Volume 3, Issue 40
The collections within the Department of History contain newspaper clippings, genealogies, published histories, and photographs, but a number of interesting artifacts and ephemera items serve as a window into Orleans County’s material culture. This photograph shows a collection of souvenir tickets from the 1893 World’s Columbian Exposition held in Chicago, Illinois. The collection once belonged to Dr. Frank Haak Lattin, a dealer in natural specimens, a physician, and Assemblyman from New York.
Nearly 125 years ago, the United States prepared to celebrate the 400th anniversary of Christopher Columbus’s arrival in the new world in 1492. In order to host this massive event, 200 new but temporary buildings were constructed upon 600 acres of land using neoclassical architecture. A large central pool represented the long cross-Atlantic voyage of Columbus four centuries prior, a true symbol of American exceptionalism. Dedicated on October 21, 1892, the fair officially opened to the public on May 1, 1893 and ran through October 30, 1893. In addition to the celebration of this monumental occasion, the fair served as a representation of Chicago’s rebirth after the Great Fire in 1871; the city rising from the proverbial ashes.
Although centered in Chicago, the World’s Exposition featured numerous connections to Western New York and Orleans County. Frederick Douglass, once a resident of Rochester, was selected to serve as the national delegate for Haiti. Frederick Law Olmsted, who designed the University of Rochester campus and countless parks in the Western New York area, was responsible for the layout of the fairgrounds. The Mines & Mining Building used to house representations of America’s rich coal, oil, and steel resources was designed by Solon Spencer Beman, the same man who later designed the Pullman Universalist Church in Albion. Some historians have argued that the World’s Fair in 1893 was the first time that the term “Windy City” was used to refer to the city of Chicago. Charles Anderson Dana, who as a boy lived at Gaines Basin and later served as the editor of the New York Sun, was credited with coining that phrase.
Two of Orleans County’s own were present at the Fair, overseeing exhibitions in the Anthropology building. Frank Hamilton Cushing (Barre), the noted anthropologist and ethnologist who specialized in the study of the Zuni Indians in New Mexico, and Frank Haak Lattin (Gaines), a purveyor in natural specimens and publisher of The Oologist, both participated in the Exposition. Lattin’s exhibit of natural specimens occupied nearly 2,000 square feet of space and his participation in the Fair provided him with the opportunity to purchase the collection once belonging to Col. Ezekiel Jewett consisting of over 50,000 shell specimens.
Visitors were provided with a number of different tokens and keepsakes to take away from the Fair. Coins and medallions were cast for distribution, but others chose to hold on to the tickets that guaranteed them entrance into the Exposition. Approximately 60,000 individuals were provided with “portrait tickets” that featured images of Abraham Lincoln, George Washington, Benjamin Franklin, Christopher Columbus, Georg Friedrich Handel, and an image of a Native American chief based largely on stereotypes. Each image was meant to represent a distinct period in American History. These “season tickets” ensured exhibitors ongoing access to the Exposition between May and October, which would explain why Lattin retained at least one set of tickets; it is presumed that his wife was provided the second set. Since these tickets were used for ongoing access to exhibit areas, these slips of paper were often torn, bent, folded, or dropped in puddles of water resulting in wrinkles and splotched ink, but these tickets remain in excellent condition.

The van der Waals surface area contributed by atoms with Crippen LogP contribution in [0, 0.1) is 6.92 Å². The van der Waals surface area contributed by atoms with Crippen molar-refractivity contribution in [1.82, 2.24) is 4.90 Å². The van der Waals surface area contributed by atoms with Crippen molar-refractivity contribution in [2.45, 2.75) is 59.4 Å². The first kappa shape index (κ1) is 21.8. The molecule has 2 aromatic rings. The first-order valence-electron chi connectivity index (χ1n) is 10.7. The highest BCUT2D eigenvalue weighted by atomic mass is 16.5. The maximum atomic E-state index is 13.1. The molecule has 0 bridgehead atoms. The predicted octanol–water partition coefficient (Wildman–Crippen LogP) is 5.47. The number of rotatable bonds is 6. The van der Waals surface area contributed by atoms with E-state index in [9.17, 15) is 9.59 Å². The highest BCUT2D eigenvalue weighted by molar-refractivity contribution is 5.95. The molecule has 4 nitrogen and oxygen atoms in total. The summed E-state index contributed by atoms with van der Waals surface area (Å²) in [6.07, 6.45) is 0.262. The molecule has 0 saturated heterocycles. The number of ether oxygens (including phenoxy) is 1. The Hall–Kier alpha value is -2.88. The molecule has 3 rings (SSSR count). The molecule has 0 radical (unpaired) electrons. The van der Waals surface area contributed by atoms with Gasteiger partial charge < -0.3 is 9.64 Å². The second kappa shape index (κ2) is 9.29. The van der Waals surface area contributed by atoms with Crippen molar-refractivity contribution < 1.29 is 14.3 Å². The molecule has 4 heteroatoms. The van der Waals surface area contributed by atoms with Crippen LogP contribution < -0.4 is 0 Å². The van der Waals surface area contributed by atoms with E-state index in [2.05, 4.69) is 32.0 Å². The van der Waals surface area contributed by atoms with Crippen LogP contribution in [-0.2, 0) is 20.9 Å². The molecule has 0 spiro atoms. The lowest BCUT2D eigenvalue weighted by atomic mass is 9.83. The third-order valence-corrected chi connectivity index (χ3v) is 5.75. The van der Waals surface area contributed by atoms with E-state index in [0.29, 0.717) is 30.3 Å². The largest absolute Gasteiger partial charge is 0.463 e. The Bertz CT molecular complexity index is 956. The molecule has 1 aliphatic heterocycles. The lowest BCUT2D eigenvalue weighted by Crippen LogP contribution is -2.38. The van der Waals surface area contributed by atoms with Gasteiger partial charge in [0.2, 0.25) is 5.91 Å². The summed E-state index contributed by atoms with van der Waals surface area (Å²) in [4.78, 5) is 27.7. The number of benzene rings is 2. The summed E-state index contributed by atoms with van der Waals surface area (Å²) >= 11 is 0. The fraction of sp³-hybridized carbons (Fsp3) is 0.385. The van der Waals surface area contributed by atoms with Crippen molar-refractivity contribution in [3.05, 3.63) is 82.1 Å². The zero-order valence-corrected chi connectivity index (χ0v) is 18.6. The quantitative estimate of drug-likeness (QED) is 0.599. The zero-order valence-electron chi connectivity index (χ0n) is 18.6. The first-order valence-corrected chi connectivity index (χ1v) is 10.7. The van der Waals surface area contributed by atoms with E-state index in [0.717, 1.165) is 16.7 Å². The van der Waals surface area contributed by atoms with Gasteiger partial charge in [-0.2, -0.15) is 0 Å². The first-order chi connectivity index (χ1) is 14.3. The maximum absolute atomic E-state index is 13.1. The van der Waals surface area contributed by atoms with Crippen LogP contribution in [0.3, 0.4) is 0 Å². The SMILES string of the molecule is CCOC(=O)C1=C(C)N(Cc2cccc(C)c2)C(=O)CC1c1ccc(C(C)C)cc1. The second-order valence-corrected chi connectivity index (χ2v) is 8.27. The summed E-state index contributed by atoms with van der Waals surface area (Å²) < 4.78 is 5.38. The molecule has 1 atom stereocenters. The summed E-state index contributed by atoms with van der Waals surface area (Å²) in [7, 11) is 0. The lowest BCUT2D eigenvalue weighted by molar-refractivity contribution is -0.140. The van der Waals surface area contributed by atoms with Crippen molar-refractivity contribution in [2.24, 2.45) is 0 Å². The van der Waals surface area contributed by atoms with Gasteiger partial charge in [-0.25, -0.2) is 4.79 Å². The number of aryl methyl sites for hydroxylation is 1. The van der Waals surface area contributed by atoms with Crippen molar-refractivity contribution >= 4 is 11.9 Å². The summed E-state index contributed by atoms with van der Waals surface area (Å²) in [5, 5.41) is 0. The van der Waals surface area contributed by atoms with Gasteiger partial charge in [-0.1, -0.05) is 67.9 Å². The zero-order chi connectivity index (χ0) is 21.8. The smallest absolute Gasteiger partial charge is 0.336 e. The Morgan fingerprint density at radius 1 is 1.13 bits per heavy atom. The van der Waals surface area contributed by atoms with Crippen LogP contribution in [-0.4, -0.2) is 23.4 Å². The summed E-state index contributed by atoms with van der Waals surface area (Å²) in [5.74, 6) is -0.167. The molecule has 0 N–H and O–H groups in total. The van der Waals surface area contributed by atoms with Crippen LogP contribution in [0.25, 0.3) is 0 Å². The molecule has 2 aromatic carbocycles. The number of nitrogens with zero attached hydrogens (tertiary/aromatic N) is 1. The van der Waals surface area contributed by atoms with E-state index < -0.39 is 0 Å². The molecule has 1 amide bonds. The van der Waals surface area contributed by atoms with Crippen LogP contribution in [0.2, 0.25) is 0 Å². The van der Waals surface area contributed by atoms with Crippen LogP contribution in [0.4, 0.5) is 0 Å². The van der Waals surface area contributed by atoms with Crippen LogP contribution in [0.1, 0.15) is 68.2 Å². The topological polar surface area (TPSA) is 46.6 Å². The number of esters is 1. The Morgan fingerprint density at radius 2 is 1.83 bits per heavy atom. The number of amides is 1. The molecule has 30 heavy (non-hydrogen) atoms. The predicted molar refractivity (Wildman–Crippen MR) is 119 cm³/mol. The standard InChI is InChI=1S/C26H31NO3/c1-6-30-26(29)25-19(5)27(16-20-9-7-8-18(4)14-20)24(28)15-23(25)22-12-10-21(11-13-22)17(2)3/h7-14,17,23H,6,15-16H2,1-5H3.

Also included in the set are two one-day tickets purchased at a cost of $.50, or approximately $14.00 today. These guaranteed visitors access to the Fair on the same day the ticket was purchased; children received “special” tickets at half-price. Other tickets, like the “Manhattan Day” and “Chicago Day” tickets provided limited access to special events during the Fair. On Manhattan Day, New York’s finest including the president of Columbia University, the mayor of New York City, ex-mayors, congressmen, clergy, judges, and commissioners all enjoyed fine dining and entertainment; Chicago Day, on the other hand, set a world record for event attendance with 751,026 people participating.
Of course, the Columbian Exposition was a place of many firsts, introducing Quaker Oats, Shredded Wheat, Pabst Blue Ribbon, and the Ferris wheel to American society, the Fair also gave rise to America’s first serial killer, H. H. Holmes, who was recently suspected of being Jack the Ripper.
We are remarkably fortunate that pieces of history like this still exist locally!